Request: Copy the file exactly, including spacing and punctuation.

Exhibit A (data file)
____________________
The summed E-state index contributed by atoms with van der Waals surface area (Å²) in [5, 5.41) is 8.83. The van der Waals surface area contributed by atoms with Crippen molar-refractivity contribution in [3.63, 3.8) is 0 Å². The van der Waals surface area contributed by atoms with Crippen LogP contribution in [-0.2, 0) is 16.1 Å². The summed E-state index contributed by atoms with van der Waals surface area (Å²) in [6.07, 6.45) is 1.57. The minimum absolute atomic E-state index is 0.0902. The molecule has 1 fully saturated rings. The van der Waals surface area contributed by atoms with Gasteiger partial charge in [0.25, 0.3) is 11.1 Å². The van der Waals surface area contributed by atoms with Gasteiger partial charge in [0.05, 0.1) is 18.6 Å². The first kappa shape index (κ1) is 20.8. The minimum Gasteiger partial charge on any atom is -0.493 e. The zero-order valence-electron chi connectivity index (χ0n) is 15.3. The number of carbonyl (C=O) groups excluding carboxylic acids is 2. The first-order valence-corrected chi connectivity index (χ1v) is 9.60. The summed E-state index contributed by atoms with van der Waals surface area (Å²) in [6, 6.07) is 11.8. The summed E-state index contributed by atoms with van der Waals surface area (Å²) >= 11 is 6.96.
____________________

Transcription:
The summed E-state index contributed by atoms with van der Waals surface area (Å²) in [5, 5.41) is 8.83. The van der Waals surface area contributed by atoms with Crippen molar-refractivity contribution in [3.63, 3.8) is 0 Å². The van der Waals surface area contributed by atoms with Crippen LogP contribution in [-0.2, 0) is 16.1 Å². The summed E-state index contributed by atoms with van der Waals surface area (Å²) in [6.07, 6.45) is 1.57. The minimum absolute atomic E-state index is 0.0902. The molecule has 1 fully saturated rings. The van der Waals surface area contributed by atoms with Gasteiger partial charge in [0.25, 0.3) is 11.1 Å². The van der Waals surface area contributed by atoms with Gasteiger partial charge in [0.05, 0.1) is 18.6 Å². The first kappa shape index (κ1) is 20.8. The minimum Gasteiger partial charge on any atom is -0.493 e. The zero-order valence-electron chi connectivity index (χ0n) is 15.3. The number of carbonyl (C=O) groups excluding carboxylic acids is 2. The first-order valence-corrected chi connectivity index (χ1v) is 9.60. The summed E-state index contributed by atoms with van der Waals surface area (Å²) in [6, 6.07) is 11.8. The summed E-state index contributed by atoms with van der Waals surface area (Å²) >= 11 is 6.96.